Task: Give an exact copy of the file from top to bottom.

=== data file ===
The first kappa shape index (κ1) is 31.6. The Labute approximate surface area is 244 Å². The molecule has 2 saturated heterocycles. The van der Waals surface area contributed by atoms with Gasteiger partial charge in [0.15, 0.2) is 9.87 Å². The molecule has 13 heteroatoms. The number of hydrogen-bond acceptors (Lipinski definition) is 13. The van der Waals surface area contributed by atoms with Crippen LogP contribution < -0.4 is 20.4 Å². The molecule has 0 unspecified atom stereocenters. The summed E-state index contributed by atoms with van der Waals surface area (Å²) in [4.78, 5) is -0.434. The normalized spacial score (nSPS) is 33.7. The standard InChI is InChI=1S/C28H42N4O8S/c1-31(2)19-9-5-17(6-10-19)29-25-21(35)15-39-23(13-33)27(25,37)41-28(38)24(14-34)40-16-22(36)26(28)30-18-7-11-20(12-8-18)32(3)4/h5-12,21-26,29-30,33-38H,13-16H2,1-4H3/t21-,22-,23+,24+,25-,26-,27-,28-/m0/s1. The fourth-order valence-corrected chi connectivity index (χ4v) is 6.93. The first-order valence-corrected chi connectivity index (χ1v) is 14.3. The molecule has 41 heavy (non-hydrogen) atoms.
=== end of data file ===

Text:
The first kappa shape index (κ1) is 31.6. The Labute approximate surface area is 244 Å². The molecule has 2 saturated heterocycles. The van der Waals surface area contributed by atoms with Gasteiger partial charge in [0.15, 0.2) is 9.87 Å². The molecule has 13 heteroatoms. The number of hydrogen-bond acceptors (Lipinski definition) is 13. The van der Waals surface area contributed by atoms with Crippen LogP contribution < -0.4 is 20.4 Å². The molecule has 0 unspecified atom stereocenters. The summed E-state index contributed by atoms with van der Waals surface area (Å²) in [4.78, 5) is -0.434. The normalized spacial score (nSPS) is 33.7. The standard InChI is InChI=1S/C28H42N4O8S/c1-31(2)19-9-5-17(6-10-19)29-25-21(35)15-39-23(13-33)27(25,37)41-28(38)24(14-34)40-16-22(36)26(28)30-18-7-11-20(12-8-18)32(3)4/h5-12,21-26,29-30,33-38H,13-16H2,1-4H3/t21-,22-,23+,24+,25-,26-,27-,28-/m0/s1. The fourth-order valence-corrected chi connectivity index (χ4v) is 6.93. The first-order valence-corrected chi connectivity index (χ1v) is 14.3. The molecule has 41 heavy (non-hydrogen) atoms.